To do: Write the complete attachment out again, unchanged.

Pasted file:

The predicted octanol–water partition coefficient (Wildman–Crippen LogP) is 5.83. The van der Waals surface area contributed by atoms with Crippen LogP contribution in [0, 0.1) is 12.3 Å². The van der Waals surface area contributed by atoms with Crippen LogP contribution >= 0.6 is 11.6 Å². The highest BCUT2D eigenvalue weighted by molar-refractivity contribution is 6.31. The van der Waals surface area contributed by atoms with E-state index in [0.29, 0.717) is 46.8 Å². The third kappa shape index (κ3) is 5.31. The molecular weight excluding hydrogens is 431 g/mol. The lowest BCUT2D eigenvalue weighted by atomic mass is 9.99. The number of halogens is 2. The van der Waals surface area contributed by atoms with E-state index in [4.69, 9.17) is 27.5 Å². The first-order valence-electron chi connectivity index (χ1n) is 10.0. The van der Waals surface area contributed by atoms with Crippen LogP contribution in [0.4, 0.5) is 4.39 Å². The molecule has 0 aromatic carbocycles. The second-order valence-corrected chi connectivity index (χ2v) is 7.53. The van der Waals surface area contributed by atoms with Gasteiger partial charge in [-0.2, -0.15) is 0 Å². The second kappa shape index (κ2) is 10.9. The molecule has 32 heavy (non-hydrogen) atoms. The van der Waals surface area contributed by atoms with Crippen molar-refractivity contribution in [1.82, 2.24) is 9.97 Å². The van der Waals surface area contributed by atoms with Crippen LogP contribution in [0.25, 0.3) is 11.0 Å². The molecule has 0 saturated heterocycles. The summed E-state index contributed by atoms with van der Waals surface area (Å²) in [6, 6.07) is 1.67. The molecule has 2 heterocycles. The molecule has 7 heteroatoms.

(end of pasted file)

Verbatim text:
The predicted octanol–water partition coefficient (Wildman–Crippen LogP) is 5.83. The van der Waals surface area contributed by atoms with Crippen LogP contribution in [0, 0.1) is 12.3 Å². The van der Waals surface area contributed by atoms with Crippen LogP contribution >= 0.6 is 11.6 Å². The highest BCUT2D eigenvalue weighted by molar-refractivity contribution is 6.31. The van der Waals surface area contributed by atoms with E-state index in [0.29, 0.717) is 46.8 Å². The third kappa shape index (κ3) is 5.31. The molecular weight excluding hydrogens is 431 g/mol. The lowest BCUT2D eigenvalue weighted by atomic mass is 9.99. The number of halogens is 2. The van der Waals surface area contributed by atoms with E-state index in [4.69, 9.17) is 27.5 Å². The first-order valence-electron chi connectivity index (χ1n) is 10.0. The van der Waals surface area contributed by atoms with Crippen LogP contribution in [0.4, 0.5) is 4.39 Å². The molecule has 0 aromatic carbocycles. The second-order valence-corrected chi connectivity index (χ2v) is 7.53. The van der Waals surface area contributed by atoms with Gasteiger partial charge in [-0.2, -0.15) is 0 Å². The second kappa shape index (κ2) is 10.9. The molecule has 32 heavy (non-hydrogen) atoms. The van der Waals surface area contributed by atoms with Crippen molar-refractivity contribution in [1.82, 2.24) is 9.97 Å². The van der Waals surface area contributed by atoms with Crippen LogP contribution in [0.25, 0.3) is 11.0 Å². The molecule has 0 saturated heterocycles. The summed E-state index contributed by atoms with van der Waals surface area (Å²) in [6, 6.07) is 1.67. The molecule has 2 heterocycles. The molecule has 7 heteroatoms.